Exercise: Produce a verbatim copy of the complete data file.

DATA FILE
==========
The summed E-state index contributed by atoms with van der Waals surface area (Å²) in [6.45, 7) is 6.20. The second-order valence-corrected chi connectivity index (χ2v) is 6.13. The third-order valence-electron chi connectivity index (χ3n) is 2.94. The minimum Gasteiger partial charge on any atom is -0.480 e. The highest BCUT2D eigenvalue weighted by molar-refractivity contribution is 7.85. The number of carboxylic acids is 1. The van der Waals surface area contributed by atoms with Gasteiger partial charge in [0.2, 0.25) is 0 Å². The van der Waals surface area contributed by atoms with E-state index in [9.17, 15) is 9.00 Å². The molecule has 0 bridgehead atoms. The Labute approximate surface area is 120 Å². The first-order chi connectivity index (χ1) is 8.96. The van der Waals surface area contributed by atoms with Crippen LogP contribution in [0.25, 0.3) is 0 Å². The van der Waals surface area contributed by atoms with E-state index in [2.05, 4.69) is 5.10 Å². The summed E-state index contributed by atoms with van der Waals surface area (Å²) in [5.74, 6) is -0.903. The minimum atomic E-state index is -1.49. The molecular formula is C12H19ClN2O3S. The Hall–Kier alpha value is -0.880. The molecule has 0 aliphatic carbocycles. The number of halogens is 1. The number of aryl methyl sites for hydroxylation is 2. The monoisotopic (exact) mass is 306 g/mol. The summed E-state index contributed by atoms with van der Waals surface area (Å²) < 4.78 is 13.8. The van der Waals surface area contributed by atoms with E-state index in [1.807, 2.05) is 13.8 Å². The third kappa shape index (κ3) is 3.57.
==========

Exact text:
The summed E-state index contributed by atoms with van der Waals surface area (Å²) in [6.45, 7) is 6.20. The second-order valence-corrected chi connectivity index (χ2v) is 6.13. The third-order valence-electron chi connectivity index (χ3n) is 2.94. The minimum Gasteiger partial charge on any atom is -0.480 e. The highest BCUT2D eigenvalue weighted by molar-refractivity contribution is 7.85. The number of carboxylic acids is 1. The van der Waals surface area contributed by atoms with Gasteiger partial charge in [0.2, 0.25) is 0 Å². The van der Waals surface area contributed by atoms with E-state index in [9.17, 15) is 9.00 Å². The molecule has 0 bridgehead atoms. The Labute approximate surface area is 120 Å². The first-order chi connectivity index (χ1) is 8.96. The van der Waals surface area contributed by atoms with Crippen LogP contribution in [0.25, 0.3) is 0 Å². The van der Waals surface area contributed by atoms with E-state index in [2.05, 4.69) is 5.10 Å². The summed E-state index contributed by atoms with van der Waals surface area (Å²) in [5.74, 6) is -0.903. The minimum atomic E-state index is -1.49. The molecular formula is C12H19ClN2O3S. The Hall–Kier alpha value is -0.880. The molecule has 0 aliphatic carbocycles. The number of halogens is 1. The number of aryl methyl sites for hydroxylation is 2. The monoisotopic (exact) mass is 306 g/mol. The summed E-state index contributed by atoms with van der Waals surface area (Å²) < 4.78 is 13.8. The van der Waals surface area contributed by atoms with E-state index in [1.807, 2.05) is 13.8 Å². The third kappa shape index (κ3) is 3.57.